One of the most critical things when it comes to a company powered by technology – Backups! Disaster Recovery (DR), data security, retention policies, failover, high availability, etc. All of these words relate to the same thing; keeping your company’s data safe and productive. It is the answer to the “What-if” scenarios:
- What if a tornado came through and destroyed the servers?
- What if a piece of hardware fails?
- What if a user somehow deleted all company accounting data since 2004?
These are the scenarios that executives and IT personnel have to consider when putting into place a plan for data security – or backups.
There are some common misunderstandings between what different terms mean in the backup world. The primary ones that I am going to focus on here are the following: Backup Schedule and Backup Retention.
- The backup schedule directs when a backup is performed
- Retention policy specifies how long that backup is stored.
Many times a customer will state that they want backups every night, covering all of their company data. While this is all well and good, they must also specify a retention policy, or at least be aware of what it is. Just because you take a backup every night for six months, it does not mean that you have a backup of every night for six months. A retention policy is just as important as a backup schedule.
When a backup is taken, that data is stored somewhere. Typically this is off-site at a location with redundant storage units. Once the backup has been taken and stored, the retention policy comes into play. A retention policy is a policy that the backup provider has in place to specify how long a backup is stored for, and how many backups are stored. It is the answer to the questions, “How long do you keep a backup job for?” and “How far into the future, will restoring to that backup be viable?” Retention policies can vary from a 1 week policy to a 5 year policy, or even longer.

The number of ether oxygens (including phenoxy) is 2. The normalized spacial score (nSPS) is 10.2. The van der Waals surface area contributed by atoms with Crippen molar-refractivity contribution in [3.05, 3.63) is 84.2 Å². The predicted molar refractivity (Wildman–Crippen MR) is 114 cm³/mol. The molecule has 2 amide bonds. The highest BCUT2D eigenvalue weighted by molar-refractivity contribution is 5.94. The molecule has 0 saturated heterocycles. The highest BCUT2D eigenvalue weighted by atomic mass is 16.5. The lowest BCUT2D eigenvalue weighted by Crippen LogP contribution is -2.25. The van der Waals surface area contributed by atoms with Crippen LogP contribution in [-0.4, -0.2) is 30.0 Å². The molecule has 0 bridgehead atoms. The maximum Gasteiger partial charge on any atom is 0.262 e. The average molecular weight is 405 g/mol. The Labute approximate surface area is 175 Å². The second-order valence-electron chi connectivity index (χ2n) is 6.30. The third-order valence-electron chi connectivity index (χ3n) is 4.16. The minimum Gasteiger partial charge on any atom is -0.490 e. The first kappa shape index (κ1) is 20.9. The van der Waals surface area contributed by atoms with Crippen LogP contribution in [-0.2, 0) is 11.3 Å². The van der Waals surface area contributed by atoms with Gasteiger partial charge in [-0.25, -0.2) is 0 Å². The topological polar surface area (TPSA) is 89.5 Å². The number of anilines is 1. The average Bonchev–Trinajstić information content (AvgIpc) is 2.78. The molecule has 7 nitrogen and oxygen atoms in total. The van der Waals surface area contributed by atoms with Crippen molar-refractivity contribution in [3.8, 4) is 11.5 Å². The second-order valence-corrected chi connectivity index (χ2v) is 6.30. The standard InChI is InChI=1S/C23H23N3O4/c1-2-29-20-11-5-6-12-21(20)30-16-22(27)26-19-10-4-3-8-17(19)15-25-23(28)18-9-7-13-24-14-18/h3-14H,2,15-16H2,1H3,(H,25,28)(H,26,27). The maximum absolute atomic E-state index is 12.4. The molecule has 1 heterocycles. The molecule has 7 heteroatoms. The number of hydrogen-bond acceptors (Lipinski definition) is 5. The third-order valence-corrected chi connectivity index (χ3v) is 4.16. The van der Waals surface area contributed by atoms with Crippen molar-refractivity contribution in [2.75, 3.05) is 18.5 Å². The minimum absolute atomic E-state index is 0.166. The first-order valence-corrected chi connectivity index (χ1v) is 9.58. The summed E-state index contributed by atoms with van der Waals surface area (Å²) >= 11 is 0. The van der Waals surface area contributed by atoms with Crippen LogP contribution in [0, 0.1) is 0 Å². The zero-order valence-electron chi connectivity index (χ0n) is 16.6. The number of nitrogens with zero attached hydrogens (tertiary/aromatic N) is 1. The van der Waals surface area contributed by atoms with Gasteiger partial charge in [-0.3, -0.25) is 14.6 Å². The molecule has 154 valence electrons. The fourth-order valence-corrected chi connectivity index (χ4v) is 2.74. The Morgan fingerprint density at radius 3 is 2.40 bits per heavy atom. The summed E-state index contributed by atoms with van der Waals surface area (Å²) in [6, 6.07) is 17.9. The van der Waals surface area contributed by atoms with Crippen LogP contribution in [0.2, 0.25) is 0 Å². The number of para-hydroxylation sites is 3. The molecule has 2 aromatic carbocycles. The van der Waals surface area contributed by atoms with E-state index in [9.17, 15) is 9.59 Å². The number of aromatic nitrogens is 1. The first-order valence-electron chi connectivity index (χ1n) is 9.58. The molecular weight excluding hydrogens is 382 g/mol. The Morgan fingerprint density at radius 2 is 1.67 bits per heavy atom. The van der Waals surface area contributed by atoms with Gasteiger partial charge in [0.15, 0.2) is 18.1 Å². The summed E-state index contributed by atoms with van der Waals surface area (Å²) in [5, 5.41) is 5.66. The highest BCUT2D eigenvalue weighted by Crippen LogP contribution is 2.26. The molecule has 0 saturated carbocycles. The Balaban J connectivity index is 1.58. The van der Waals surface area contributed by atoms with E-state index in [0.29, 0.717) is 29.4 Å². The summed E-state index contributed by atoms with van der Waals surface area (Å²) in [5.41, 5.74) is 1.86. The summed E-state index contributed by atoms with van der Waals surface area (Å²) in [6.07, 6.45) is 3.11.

The retention policy largely depends on the nature of the business. For many businesses, if they restored to a backup that was older than seven days, they would lose critical information and it would be an extremely painful return from that disaster. That being said, many companies are required to keep data for an extended period of time due to industry standard. These may include things such as medical data or bank data. Typically those industries have a standard set of requirements that they must meet, which includes a specific retention policy.
Keep this in mind the next time you are shopping for a backup solution. Be sure to know the answer and not assume that you have nightly backups from 10 years ago. Storing a backup every night for an extended period of time can raise costs quickly. Virtual Systems is glad to work with you on finding a policy that works for whatever your company needs. We can help you get setup the way that you should be, and we can give you the peace of mind that your backups are in place, and that you have a plan if the time comes to restore your data.